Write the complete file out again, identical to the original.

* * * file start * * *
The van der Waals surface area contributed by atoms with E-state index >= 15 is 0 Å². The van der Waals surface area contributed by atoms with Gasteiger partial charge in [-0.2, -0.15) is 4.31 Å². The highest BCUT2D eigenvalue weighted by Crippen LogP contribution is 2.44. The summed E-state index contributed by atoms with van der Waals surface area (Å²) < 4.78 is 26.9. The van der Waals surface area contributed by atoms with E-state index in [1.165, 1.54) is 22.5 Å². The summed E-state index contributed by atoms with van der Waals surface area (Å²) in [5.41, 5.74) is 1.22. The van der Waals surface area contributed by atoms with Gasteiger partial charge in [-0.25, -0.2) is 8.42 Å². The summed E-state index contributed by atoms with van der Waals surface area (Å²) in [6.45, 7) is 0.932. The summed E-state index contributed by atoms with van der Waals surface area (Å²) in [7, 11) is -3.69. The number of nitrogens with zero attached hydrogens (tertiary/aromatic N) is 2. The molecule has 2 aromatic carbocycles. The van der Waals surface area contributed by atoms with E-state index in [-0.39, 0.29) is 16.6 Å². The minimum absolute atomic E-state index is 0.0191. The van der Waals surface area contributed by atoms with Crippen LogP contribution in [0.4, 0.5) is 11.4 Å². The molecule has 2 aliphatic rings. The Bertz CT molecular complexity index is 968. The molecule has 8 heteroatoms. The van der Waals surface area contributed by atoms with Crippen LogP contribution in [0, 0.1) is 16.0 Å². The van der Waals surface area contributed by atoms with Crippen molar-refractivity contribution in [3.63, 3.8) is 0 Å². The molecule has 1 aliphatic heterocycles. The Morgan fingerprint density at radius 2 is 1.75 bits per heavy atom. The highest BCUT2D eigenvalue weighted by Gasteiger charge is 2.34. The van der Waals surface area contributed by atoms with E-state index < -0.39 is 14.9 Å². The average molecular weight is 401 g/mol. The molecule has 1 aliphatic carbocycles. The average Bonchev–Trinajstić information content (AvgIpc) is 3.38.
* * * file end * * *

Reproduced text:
The van der Waals surface area contributed by atoms with E-state index >= 15 is 0 Å². The van der Waals surface area contributed by atoms with Gasteiger partial charge in [-0.2, -0.15) is 4.31 Å². The highest BCUT2D eigenvalue weighted by Crippen LogP contribution is 2.44. The summed E-state index contributed by atoms with van der Waals surface area (Å²) < 4.78 is 26.9. The van der Waals surface area contributed by atoms with E-state index in [1.165, 1.54) is 22.5 Å². The summed E-state index contributed by atoms with van der Waals surface area (Å²) in [5.41, 5.74) is 1.22. The van der Waals surface area contributed by atoms with Gasteiger partial charge in [-0.25, -0.2) is 8.42 Å². The summed E-state index contributed by atoms with van der Waals surface area (Å²) in [6.45, 7) is 0.932. The summed E-state index contributed by atoms with van der Waals surface area (Å²) in [7, 11) is -3.69. The number of nitrogens with zero attached hydrogens (tertiary/aromatic N) is 2. The molecule has 2 aromatic carbocycles. The van der Waals surface area contributed by atoms with E-state index in [-0.39, 0.29) is 16.6 Å². The minimum absolute atomic E-state index is 0.0191. The van der Waals surface area contributed by atoms with Crippen LogP contribution in [0.4, 0.5) is 11.4 Å². The molecule has 2 aliphatic rings. The Bertz CT molecular complexity index is 968. The molecule has 8 heteroatoms. The van der Waals surface area contributed by atoms with Crippen LogP contribution in [0, 0.1) is 16.0 Å². The van der Waals surface area contributed by atoms with Crippen molar-refractivity contribution in [3.63, 3.8) is 0 Å². The molecule has 1 aliphatic heterocycles. The Morgan fingerprint density at radius 2 is 1.75 bits per heavy atom. The highest BCUT2D eigenvalue weighted by Gasteiger charge is 2.34. The van der Waals surface area contributed by atoms with E-state index < -0.39 is 14.9 Å². The average molecular weight is 401 g/mol. The molecule has 1 aliphatic carbocycles. The average Bonchev–Trinajstić information content (AvgIpc) is 3.38.